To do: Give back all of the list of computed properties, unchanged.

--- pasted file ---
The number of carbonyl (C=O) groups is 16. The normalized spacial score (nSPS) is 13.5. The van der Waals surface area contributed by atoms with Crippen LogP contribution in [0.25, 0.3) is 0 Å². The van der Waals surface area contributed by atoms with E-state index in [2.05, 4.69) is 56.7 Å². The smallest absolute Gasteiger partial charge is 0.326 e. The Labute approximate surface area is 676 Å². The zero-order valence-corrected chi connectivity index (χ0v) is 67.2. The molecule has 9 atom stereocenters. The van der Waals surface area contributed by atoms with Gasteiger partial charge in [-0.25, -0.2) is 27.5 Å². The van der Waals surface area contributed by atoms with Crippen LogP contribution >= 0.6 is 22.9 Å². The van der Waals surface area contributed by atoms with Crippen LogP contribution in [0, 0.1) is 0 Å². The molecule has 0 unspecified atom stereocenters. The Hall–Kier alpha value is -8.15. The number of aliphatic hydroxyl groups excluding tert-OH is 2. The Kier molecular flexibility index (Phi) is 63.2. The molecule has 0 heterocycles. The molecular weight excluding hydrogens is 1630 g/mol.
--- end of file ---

The number of carbonyl (C=O) groups is 16. The normalized spacial score (nSPS) is 13.5. The van der Waals surface area contributed by atoms with Crippen LogP contribution in [0.25, 0.3) is 0 Å². The van der Waals surface area contributed by atoms with E-state index in [2.05, 4.69) is 56.7 Å². The smallest absolute Gasteiger partial charge is 0.326 e. The Labute approximate surface area is 676 Å². The zero-order valence-corrected chi connectivity index (χ0v) is 67.2. The molecule has 9 atom stereocenters. The van der Waals surface area contributed by atoms with Gasteiger partial charge in [-0.25, -0.2) is 27.5 Å². The van der Waals surface area contributed by atoms with Crippen LogP contribution >= 0.6 is 22.9 Å². The van der Waals surface area contributed by atoms with Crippen LogP contribution in [0, 0.1) is 0 Å². The molecule has 0 unspecified atom stereocenters. The Hall–Kier alpha value is -8.15. The number of aliphatic hydroxyl groups excluding tert-OH is 2. The Kier molecular flexibility index (Phi) is 63.2. The molecule has 0 heterocycles. The molecular weight excluding hydrogens is 1630 g/mol.